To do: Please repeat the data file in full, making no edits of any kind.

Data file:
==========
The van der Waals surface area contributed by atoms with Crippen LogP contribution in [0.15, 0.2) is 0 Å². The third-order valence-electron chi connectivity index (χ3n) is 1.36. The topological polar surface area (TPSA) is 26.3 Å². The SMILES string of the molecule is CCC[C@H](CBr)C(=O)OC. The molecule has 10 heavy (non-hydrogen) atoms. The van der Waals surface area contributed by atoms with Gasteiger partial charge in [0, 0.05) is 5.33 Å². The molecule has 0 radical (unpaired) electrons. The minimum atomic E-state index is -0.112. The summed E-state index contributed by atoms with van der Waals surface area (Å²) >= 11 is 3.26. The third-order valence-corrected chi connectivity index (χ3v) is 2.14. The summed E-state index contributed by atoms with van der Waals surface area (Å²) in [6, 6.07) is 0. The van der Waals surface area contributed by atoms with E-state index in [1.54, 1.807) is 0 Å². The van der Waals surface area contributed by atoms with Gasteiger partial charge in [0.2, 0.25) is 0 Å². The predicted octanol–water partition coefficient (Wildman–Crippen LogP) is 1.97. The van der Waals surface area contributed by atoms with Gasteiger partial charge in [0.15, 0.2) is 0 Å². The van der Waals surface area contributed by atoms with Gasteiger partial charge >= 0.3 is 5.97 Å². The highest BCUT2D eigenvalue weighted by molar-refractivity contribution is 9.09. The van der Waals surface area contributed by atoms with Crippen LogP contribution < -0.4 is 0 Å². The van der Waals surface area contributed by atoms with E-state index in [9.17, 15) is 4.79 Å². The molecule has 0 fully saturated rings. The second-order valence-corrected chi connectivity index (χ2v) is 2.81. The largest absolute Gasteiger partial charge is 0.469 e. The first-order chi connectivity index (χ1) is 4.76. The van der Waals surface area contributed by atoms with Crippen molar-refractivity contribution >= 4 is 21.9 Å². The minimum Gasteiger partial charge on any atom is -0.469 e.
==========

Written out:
The van der Waals surface area contributed by atoms with Crippen LogP contribution in [0.15, 0.2) is 0 Å². The third-order valence-electron chi connectivity index (χ3n) is 1.36. The topological polar surface area (TPSA) is 26.3 Å². The SMILES string of the molecule is CCC[C@H](CBr)C(=O)OC. The molecule has 10 heavy (non-hydrogen) atoms. The van der Waals surface area contributed by atoms with Gasteiger partial charge in [0, 0.05) is 5.33 Å². The molecule has 0 radical (unpaired) electrons. The minimum atomic E-state index is -0.112. The summed E-state index contributed by atoms with van der Waals surface area (Å²) >= 11 is 3.26. The third-order valence-corrected chi connectivity index (χ3v) is 2.14. The summed E-state index contributed by atoms with van der Waals surface area (Å²) in [6, 6.07) is 0. The van der Waals surface area contributed by atoms with E-state index in [1.54, 1.807) is 0 Å². The van der Waals surface area contributed by atoms with Gasteiger partial charge in [0.2, 0.25) is 0 Å². The predicted octanol–water partition coefficient (Wildman–Crippen LogP) is 1.97. The van der Waals surface area contributed by atoms with Gasteiger partial charge in [0.15, 0.2) is 0 Å². The van der Waals surface area contributed by atoms with Gasteiger partial charge >= 0.3 is 5.97 Å². The highest BCUT2D eigenvalue weighted by molar-refractivity contribution is 9.09. The van der Waals surface area contributed by atoms with Crippen LogP contribution < -0.4 is 0 Å². The van der Waals surface area contributed by atoms with E-state index in [9.17, 15) is 4.79 Å². The molecule has 0 fully saturated rings. The second-order valence-corrected chi connectivity index (χ2v) is 2.81. The largest absolute Gasteiger partial charge is 0.469 e. The first-order chi connectivity index (χ1) is 4.76. The van der Waals surface area contributed by atoms with Crippen molar-refractivity contribution >= 4 is 21.9 Å². The minimum Gasteiger partial charge on any atom is -0.469 e.